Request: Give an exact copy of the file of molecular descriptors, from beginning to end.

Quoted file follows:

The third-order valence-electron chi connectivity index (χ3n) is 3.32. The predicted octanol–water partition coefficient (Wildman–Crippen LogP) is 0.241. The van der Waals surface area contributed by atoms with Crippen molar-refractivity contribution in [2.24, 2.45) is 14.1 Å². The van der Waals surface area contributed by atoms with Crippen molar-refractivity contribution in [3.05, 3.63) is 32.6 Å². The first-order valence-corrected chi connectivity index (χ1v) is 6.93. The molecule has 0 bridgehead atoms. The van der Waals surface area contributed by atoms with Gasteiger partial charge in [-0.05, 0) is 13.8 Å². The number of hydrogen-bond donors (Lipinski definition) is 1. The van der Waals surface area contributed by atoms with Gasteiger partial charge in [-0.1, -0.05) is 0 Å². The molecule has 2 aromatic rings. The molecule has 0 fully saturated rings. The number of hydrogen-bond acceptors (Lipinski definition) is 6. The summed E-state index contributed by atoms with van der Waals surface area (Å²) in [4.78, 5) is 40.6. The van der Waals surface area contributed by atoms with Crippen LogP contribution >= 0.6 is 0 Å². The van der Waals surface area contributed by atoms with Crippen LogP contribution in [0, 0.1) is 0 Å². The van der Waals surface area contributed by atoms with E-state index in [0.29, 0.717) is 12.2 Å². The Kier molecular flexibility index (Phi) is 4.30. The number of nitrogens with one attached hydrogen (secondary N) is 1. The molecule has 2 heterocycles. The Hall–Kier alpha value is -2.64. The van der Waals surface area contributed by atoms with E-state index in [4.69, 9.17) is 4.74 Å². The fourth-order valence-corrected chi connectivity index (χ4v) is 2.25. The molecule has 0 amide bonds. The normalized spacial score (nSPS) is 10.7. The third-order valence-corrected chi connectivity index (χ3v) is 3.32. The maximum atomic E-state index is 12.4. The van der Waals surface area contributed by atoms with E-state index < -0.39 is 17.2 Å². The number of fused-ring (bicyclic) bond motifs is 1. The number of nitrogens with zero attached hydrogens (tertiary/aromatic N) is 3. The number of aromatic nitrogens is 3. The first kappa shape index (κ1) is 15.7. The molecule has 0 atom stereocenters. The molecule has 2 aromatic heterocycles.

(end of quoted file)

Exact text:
The third-order valence-electron chi connectivity index (χ3n) is 3.32. The predicted octanol–water partition coefficient (Wildman–Crippen LogP) is 0.241. The van der Waals surface area contributed by atoms with Crippen molar-refractivity contribution in [2.24, 2.45) is 14.1 Å². The van der Waals surface area contributed by atoms with Crippen molar-refractivity contribution in [3.05, 3.63) is 32.6 Å². The first-order valence-corrected chi connectivity index (χ1v) is 6.93. The molecule has 0 bridgehead atoms. The van der Waals surface area contributed by atoms with Gasteiger partial charge in [-0.05, 0) is 13.8 Å². The number of hydrogen-bond donors (Lipinski definition) is 1. The van der Waals surface area contributed by atoms with Gasteiger partial charge in [-0.1, -0.05) is 0 Å². The molecule has 2 aromatic rings. The molecule has 0 fully saturated rings. The number of hydrogen-bond acceptors (Lipinski definition) is 6. The summed E-state index contributed by atoms with van der Waals surface area (Å²) in [4.78, 5) is 40.6. The van der Waals surface area contributed by atoms with Crippen LogP contribution >= 0.6 is 0 Å². The van der Waals surface area contributed by atoms with Crippen LogP contribution in [0, 0.1) is 0 Å². The van der Waals surface area contributed by atoms with E-state index in [0.29, 0.717) is 12.2 Å². The Kier molecular flexibility index (Phi) is 4.30. The number of nitrogens with one attached hydrogen (secondary N) is 1. The molecule has 2 heterocycles. The Hall–Kier alpha value is -2.64. The van der Waals surface area contributed by atoms with E-state index in [4.69, 9.17) is 4.74 Å². The fourth-order valence-corrected chi connectivity index (χ4v) is 2.25. The molecule has 0 amide bonds. The normalized spacial score (nSPS) is 10.7. The third-order valence-corrected chi connectivity index (χ3v) is 3.32. The maximum atomic E-state index is 12.4. The van der Waals surface area contributed by atoms with E-state index < -0.39 is 17.2 Å². The number of fused-ring (bicyclic) bond motifs is 1. The number of nitrogens with zero attached hydrogens (tertiary/aromatic N) is 3. The number of aromatic nitrogens is 3. The first kappa shape index (κ1) is 15.7. The molecule has 0 atom stereocenters. The molecule has 2 aromatic heterocycles.